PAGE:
PSA: In an effort to stay current, I’m skipping ahead to the “correct” day of this blogging challenge, and then as time allows will go back and address the prompts from previous days. Day 07 asks…
“What was your favorite ribbon you won at a show and why?”
I haven’t showed extensively since descending back into horse ownership a few years ago; in part this is due to time and budget constraints, but it’s also indicative of where my focus is right now. I spent a lot of time and energy as a teenager and young adult competing, but at this point in my life the most important thing for me is really to continue evolving into a better rider and make my horse the best partner he can be.
There are many eventing and Pony Club rally ribbons I could detail, but my favorite ever was probably for winning the state championship in drill team as a teenager. I honestly don’t remember what the ribbon itself looked like, but the experience of participating in drill team was pretty formative. The level of teamwork that was required of a group of opinionated teenage girls and their even more opinionated horses was insane, and the process was not without drama. That said, we competed throughout the year, practiced long hours, pushed each other, and eventually got to a point where I do believe we achieved something special.
I think my mom probably has a VHS recording of our performance somewhere… maybe I’ll try to rustle it up when I’m Upstate for the holidays! Good laugh for all, no doubt.
Since I’m a bit late to the National Blog Post Month party, I’m going to be playing a bit of catchup for a day or two. The prompt for Day 02 of NaBloPoMo is…
“The last time you rode and what you did”
Conveniently, I had a lesson yesterday so this is a nice forcing mechanism for me to write a lesson recap and continue contributing to NaBloPoMo.
The past few weeks have been bonkers life-wise, and I’m definitely struggling to balance everything. As a result I’ve been spending less time at the barn than usual and that showed up in my riding yesterday. Marley was ridding on Tuesday and Wednesday, but unexpectedly got Thursday off since I got stuck at work. He then also got Friday and Saturday off because I was helping run a big product management conference in NYC. Needless to say, neither of us were in top form yesterday.
Marley is not one of those horses that needs to be lunged if he’s had time off, particularly if he’s been getting turnout. He is, however, a horse that can get a little lazy and behind your leg if he’s feeling rusty. The combination of him being a little sassy and me being kind of tense and frustrated made for a less-than-stellar ride. Since getting back into riding I occasionally have these rides that are incredibly frustrating – I intellectually know what needs to be done and understand that what I’m doing is wrong, but I cannot make my body do the right thing. Very frustrating.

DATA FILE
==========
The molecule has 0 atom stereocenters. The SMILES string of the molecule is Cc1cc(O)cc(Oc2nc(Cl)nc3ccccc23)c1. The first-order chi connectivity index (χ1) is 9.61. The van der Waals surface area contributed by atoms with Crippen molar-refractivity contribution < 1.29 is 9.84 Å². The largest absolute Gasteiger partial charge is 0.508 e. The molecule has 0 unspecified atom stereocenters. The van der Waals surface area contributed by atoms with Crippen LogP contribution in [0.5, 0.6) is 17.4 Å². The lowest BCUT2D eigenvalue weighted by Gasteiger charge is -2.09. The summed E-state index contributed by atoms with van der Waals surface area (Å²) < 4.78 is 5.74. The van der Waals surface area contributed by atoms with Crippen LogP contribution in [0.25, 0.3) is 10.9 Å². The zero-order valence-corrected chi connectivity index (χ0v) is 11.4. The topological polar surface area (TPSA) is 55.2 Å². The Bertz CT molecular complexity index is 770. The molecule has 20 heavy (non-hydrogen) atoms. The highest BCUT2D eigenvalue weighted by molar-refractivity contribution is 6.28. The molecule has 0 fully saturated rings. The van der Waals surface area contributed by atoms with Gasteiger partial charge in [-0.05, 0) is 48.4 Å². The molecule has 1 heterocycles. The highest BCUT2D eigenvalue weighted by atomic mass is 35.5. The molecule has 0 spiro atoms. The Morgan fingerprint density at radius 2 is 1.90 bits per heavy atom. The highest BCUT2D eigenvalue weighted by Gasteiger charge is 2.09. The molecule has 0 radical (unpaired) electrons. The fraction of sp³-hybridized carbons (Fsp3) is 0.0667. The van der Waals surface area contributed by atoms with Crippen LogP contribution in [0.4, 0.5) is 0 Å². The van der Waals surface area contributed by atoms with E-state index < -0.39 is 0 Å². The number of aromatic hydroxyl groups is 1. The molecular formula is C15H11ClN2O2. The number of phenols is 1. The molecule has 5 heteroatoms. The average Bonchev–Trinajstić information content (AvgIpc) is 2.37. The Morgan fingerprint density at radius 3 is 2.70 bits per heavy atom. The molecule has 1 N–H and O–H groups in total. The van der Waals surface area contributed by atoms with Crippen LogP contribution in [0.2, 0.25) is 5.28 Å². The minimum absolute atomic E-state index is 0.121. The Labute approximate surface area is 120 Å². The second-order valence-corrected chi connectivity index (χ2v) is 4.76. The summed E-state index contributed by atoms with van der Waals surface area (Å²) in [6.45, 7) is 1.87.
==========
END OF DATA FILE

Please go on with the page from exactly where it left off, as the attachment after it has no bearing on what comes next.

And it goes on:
To illustrate the above – Marley likes to fall in when tracking to the right, and I like to hang on my left rein no matter what direction we’re going. I know that when pony man starts to pop his shoulder, I need to stay steady with my hands, and use my inside leg to fix his straightness before worrying about his head or really anything else. Despite knowing this, for some inexplicable reason when Marley starts to fall in I nag with my inside leg and weirdly twist my upper body out to the left while also nagging with my left rein. Spoiler alert: this is not a recipe for success.
After watching me ride the struggle bus for a while, my trainer actually hopped on for a little W/T/C work to help Marley unstick himself and show me what I should be doing with my body. The frustrating part was that I knew what I was doing wasn’t right, but I somehow couldn’t make it happen.
We did end the lesson with some acceptable if not spectacular trot work and then headed out to the front hill for some power walking. It had been a while since I’d had a truly frustrating ride so I was probably due, but it doesn’t make it any less frustrating.
All that said – any time with horses is good time, as far as I’m concerned. Every ride isn’t going to be smooth sailing, and I walked away from yesterday’s lesson with much to work on during the week.
Seems appropriate to kick off National Blog Posting Month with “When and why did you start riding?”
I was 6 or 7 when I started riding and began taking lessons for reasons I honest cannot recall. I don’t yet have kids, but I think parents often try a bunch of activities with kids to (a) get them out of the house and (b) see what might stick. My mom shares my love of animals and grew up riding horses, so I’m sure she was excited for an excuse to spend more time around them.
My first forays into “real” riding were at a small, local farm where a very nice lady ran what I would call a boutique lesson program. Her horses were lovely, well-schooled, and nicely cared for. I’m pretty sure I went riding once or twice per week, and recall being extremely excited about cantering. It seemed pretty fast and badass at the time – and depending on the horse, sometimes it still does!